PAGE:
SIP 14.4 Tips to Combat Faculty Fear and Anxiety through the Return to Campus

Thirsty for a Strong Instructional Practice?

A lecture in the AES building amphitheatre.

Since the beginning of the global pandemic and the shift to remote work in spring 2020, faculty members have had to continuously adapt and update pedagogical methods to meet the needs of students while following public-health protocols. On top of the typical challenges of workload and time management, faculty and staff members went through the major shift of moving classes online and then transitioning to a new Learning Management System. Both of those actions required many of us to learn new technological skills and all of us to learn new ways to keep students engaged in the virtual setting.

The return to campus has brought a new host of changes, rules and mandates that faculty members must follow. The seemingly constant shifts in the way faculty functions, even when the changes are understandable and lead to improvements, have inevitably led to feelings of anxiety and frustration. In general, faculty members are experiencing a loss of control.

The key to maintaining positive workplace morale is for faculty members to be able to be more engaged in decision-making and to have a clearer understanding of why certain decisions and changes are made. Faculty members have several options to help mitigate and navigate teaching within the constraints of ever-changing Covid protocols.

Take a SIP of this: fear and anxiety part II: faculty

To retain a sense of agency and self-esteem (while still following the rules) and set yourself up for a positive rest of the semester, try these suggestions:

If you have 5 minutes

  • Assume good intentions. For example, if you are asked to produce a seating chart, assume this is a measure required for compliance with state or national health protocols instead of assuming it is meant to infringe on your pedagogical freedoms or give you more “busy work” on top of your already-heavy schedule.
  • Send a quick email to your department chair asking for clarification. There may be a simple explanation that sheds a different light on the request.
  • Go to your department senators and ask them to bring concerns to the Faculty Senate leadership team.
  • Visit the Safe Return to Campus website for detailed information about rules and mandates.

If you have 30 minutes

  • When a new rule or mandate comes out in an email from a senior leader, meet one-on-one with your department chair to clarify new guidelines and to make sure the new requirements are clear. The chair can help you address any issues that may arise during implementation of a new mandate.
  • Reach out to colleagues in your department and across campus to inquire about how they are adjusting to the new rule. But see the first bullet above: Assume good intentions. Don’t let your meeting with colleagues turn into a complaint session.
  • Think about ways you can simplify your methodology or teaching structure so you are fulfilling campus requirements while simultaneously lightening your load, thus killing two birds with one stone. For example, the Chronicle of Higher Education published this article on simple and timely changes you can make to your course that will support student success while acknowledging the peculiarities of our current teaching situation.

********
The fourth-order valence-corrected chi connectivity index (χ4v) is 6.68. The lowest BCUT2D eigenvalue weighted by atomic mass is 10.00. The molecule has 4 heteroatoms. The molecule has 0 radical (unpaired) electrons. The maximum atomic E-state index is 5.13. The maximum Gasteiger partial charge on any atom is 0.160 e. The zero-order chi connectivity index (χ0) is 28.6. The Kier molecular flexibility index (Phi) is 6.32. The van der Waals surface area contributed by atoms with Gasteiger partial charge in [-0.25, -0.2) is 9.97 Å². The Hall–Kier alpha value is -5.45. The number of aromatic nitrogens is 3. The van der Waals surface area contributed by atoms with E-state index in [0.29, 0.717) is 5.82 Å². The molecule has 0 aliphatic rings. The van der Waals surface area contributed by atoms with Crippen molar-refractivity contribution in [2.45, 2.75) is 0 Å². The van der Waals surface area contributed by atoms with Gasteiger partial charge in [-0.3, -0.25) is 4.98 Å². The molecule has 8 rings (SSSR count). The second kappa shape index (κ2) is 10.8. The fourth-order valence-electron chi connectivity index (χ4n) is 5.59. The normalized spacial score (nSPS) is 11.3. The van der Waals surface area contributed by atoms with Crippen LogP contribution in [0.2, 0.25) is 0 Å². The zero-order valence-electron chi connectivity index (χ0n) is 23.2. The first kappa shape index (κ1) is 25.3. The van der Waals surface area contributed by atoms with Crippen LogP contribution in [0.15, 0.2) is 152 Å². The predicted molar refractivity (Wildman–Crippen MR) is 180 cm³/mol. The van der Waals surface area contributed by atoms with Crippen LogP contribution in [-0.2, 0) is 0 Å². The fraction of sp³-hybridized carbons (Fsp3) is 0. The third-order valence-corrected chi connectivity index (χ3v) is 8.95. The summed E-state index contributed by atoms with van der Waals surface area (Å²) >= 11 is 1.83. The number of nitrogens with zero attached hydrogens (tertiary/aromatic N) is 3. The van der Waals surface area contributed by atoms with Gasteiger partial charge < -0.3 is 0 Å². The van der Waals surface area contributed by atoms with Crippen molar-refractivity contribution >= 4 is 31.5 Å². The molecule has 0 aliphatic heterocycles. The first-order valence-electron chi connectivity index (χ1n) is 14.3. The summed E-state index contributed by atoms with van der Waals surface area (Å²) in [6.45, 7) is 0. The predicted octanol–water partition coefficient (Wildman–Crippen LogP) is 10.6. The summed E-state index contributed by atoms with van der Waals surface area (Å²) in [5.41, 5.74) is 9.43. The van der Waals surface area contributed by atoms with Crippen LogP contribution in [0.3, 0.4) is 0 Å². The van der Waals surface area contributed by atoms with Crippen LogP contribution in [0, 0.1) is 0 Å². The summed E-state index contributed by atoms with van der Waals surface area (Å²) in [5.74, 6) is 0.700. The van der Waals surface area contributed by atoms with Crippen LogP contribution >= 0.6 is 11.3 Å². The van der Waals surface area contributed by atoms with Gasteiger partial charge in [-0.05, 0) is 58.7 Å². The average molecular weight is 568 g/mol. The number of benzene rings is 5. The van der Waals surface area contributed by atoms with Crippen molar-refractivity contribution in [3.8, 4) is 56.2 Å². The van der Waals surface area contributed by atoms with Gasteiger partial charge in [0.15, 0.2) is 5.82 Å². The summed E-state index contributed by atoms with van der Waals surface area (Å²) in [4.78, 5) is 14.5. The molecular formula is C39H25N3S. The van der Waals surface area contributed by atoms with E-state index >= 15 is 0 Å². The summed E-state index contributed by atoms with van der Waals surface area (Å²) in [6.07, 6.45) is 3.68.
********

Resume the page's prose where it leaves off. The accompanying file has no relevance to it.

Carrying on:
• Faculty members are facing a loss of self-esteem or feelings of efficacy in the face of less-than-optimum outcomes in their classes. Even the most seasoned faculty members with the most tried-and-true techniques and approaches are finding themselves in the “try it and see” stages of teaching again and often falling flat. To combat this, visit the Center for Teaching, Learning and Design to get some help with Canvas or other new learning technologies. One half-hour of Canvas training might save you three days of banging your head against the wall trying to figure out how to create a quiz or come up with a new and engaging activity.

If you have an hour or more

  • Sit in on one of the weekly Roadrunners Safe Return committee meetings to get a better and broader understanding about the difficult decisions that must be made.
  • Seek counseling. Did you know that Metropolitan State University of Denver faculty and staff members can get free counseling through the Colorado State Employee Assistance Program? This program is close to campus, and faculty and staff members can receive six free counseling sessions (information on the counseling sessions can be found here).
  • Attend an on-campus or virtual session that addresses physical or mental health. See this free online course, for example, that helps “strengthen your resiliency muscles and spread a little grit in your community.”

Still thirsty? Take a SIP of this:

Here’s an article on “Navigating the Continuing Psychological Pandemic” from Inside Higher Ed.  Informative, reassuring and validating.

Check out this great Faculty Focus article on the “Six Ways to Fall in Love With Teaching Again.”

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